Full Description of Compass Release with SVG Round Tripping

Techniques, equipment and issues. Also visit the NSS Survey & Cartography Section.

Moderator: Moderators

Full Description of Compass Release with SVG Round Tripping

Postby elfish » Mar 28, 2010 6:08 pm

I wanted to announce a major New Release of Compass. You can get copies of the new version here:


The release contains a number of important changes and improvements:

I. Cartography Tools. The Compass Cartography Tools are a new set of programs that helps you create presentation-quality digital survey map from Compass files.

A. SVG Exporter. SVG is a widely used file format for drawing programs. Because it is so widely used, it is an ideal format for exporting cave data. For example, programs like Adobe Illustrator and Corel Draw will read and write these files. Even more important there are Freeware programs like Inkscape that can read and write SVG files. The SVG Exporter allows you to export cave survey data as SVG files. The SVG files contain a complete cave map on multiple "layers" that include stations, shots, passages, LRUD marks, a grid, a north arrow, a scale bar, a frame, and a colored background. The exported map also contains empty layers into which you can place your hand-drawn passage walls, floor details, a legend, notes, etc. This allows you to use the SVG map as the starting point for a high quality, finished digital map.

B. Merge/Morph Tool (Round-tripping). This tool solves one of the biggest problems for cave cartographers: updating an existing map as the data changes. For example, if you survey a new passage, the new data will need to be added to the existing map. If the passage is extensive, you may have to reduce the scale, use bigger paper or even rotate the cave so everything fits on a piece of paper. In addition to adding new data, you may correct errors in the data or improve the loop closure. When this happens, all the shots in the cave may move. This may change the angle that shots come together and passage intersect. When this happens all the carefully drawn wall details will need to be moved, stretched, compressed or warped to match the new shot position. Normally these kinds of changes would require lots of painful and tedious hand adjusting. If the changes are extensive enough, it may even require starting a new map from scratch.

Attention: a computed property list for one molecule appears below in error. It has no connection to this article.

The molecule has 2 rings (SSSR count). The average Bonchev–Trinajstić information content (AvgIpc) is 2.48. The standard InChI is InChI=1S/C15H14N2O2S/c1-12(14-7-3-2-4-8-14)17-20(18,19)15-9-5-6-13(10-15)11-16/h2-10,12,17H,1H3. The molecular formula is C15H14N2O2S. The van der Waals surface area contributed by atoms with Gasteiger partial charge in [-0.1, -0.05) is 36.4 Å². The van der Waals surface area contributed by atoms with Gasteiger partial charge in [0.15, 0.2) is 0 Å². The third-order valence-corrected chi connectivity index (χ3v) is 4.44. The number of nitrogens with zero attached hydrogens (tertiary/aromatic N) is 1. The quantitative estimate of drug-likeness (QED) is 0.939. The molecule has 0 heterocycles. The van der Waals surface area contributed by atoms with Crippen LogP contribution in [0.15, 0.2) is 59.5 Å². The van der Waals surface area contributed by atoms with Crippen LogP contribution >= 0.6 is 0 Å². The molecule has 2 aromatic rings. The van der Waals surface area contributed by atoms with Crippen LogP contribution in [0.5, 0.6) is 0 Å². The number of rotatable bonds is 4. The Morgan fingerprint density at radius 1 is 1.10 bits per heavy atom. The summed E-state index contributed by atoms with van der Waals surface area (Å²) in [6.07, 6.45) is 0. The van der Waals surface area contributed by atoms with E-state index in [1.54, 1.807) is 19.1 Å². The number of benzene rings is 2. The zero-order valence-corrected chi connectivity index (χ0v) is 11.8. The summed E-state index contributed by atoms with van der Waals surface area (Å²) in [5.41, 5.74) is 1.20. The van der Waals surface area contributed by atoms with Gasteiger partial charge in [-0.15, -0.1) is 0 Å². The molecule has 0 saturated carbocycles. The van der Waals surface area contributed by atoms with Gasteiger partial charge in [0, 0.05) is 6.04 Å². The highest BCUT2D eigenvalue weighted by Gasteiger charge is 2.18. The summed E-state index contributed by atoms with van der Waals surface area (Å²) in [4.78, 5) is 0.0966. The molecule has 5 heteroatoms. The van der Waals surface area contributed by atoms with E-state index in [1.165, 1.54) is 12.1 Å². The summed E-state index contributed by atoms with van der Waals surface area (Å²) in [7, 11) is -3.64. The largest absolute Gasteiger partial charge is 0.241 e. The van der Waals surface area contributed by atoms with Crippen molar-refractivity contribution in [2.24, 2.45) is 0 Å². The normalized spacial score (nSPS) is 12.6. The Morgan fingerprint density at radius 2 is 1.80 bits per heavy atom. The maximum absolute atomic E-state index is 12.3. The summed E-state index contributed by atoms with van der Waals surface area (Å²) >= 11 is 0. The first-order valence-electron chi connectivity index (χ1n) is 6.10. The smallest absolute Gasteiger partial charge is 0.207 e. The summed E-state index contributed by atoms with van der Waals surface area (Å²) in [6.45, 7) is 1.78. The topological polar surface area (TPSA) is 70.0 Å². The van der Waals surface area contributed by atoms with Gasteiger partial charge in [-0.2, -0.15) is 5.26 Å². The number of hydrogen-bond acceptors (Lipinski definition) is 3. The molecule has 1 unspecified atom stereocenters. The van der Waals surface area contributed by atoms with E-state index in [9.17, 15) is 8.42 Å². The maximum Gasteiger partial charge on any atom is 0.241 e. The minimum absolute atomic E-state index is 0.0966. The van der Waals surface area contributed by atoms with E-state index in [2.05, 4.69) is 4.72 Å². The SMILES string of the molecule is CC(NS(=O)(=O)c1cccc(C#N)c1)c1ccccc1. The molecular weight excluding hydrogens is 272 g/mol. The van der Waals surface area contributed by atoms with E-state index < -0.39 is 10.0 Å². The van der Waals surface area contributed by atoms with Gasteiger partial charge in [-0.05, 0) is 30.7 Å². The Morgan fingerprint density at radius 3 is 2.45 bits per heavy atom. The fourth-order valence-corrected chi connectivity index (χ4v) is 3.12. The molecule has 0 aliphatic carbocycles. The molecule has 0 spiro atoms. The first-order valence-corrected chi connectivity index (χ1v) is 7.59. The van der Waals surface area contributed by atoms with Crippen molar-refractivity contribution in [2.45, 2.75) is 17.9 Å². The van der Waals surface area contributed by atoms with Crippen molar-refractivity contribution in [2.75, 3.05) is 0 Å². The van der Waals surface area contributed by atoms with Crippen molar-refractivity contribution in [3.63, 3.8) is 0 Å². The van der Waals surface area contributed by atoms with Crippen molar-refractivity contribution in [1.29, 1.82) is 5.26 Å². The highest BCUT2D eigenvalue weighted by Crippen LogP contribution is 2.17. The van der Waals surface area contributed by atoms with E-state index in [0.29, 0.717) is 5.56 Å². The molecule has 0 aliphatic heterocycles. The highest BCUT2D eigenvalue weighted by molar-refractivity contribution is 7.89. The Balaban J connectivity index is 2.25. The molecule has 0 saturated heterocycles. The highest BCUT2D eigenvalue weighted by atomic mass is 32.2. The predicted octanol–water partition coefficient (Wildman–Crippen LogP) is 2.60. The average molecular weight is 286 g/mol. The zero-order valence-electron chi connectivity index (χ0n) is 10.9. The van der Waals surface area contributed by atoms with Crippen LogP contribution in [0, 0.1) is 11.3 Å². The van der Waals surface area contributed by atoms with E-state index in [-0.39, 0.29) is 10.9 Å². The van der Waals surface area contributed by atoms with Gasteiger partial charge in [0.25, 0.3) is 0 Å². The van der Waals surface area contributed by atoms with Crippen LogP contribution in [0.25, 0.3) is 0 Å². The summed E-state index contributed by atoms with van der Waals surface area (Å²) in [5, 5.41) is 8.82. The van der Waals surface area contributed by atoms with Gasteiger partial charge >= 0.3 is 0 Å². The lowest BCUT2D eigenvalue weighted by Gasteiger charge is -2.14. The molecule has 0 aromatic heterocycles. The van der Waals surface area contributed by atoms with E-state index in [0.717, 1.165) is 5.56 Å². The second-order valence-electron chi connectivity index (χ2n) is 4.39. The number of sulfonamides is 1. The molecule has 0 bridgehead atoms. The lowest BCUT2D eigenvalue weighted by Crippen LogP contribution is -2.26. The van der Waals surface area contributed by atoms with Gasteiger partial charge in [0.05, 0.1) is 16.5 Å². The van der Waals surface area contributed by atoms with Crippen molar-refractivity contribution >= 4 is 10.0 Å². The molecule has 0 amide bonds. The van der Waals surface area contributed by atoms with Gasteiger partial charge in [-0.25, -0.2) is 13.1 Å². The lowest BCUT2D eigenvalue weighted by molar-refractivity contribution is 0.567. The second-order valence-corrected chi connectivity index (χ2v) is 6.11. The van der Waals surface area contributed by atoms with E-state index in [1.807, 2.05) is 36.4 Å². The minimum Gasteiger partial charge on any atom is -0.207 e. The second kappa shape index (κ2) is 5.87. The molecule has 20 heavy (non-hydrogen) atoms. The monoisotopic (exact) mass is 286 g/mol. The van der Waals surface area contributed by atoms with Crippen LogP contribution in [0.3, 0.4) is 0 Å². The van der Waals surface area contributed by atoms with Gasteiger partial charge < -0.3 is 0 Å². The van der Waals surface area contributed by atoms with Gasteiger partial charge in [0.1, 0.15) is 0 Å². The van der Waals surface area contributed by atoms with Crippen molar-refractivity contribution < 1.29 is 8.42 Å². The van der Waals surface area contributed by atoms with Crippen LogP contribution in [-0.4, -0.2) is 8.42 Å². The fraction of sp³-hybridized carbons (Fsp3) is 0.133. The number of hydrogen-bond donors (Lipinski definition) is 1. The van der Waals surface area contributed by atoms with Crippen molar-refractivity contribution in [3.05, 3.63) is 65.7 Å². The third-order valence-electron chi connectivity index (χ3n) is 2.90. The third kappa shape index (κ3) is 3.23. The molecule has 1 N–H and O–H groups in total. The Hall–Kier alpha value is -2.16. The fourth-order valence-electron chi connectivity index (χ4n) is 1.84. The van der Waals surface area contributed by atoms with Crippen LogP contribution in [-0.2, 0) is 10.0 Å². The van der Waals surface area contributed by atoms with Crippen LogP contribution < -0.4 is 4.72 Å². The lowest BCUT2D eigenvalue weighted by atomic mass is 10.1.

The Merge/Morph tool allows any SVG-based map to be adjusted even after passage lines have been drawn, floor detail placed and the map has been finished. It allows you to move, rotate and scale all the hand-drawn elements of a finished cave map, so the map can be completely re-configured without losing any of the hand-work in the map. The tool will also smoothly warp (morph) the passage walls, floor details and other hand-drawn elements so they track changes in the shot positions. For example, if the angle at a passage junction becomes tighter, the passage walls will be compressed to fit and still maintain the same relative distances from the shot lines.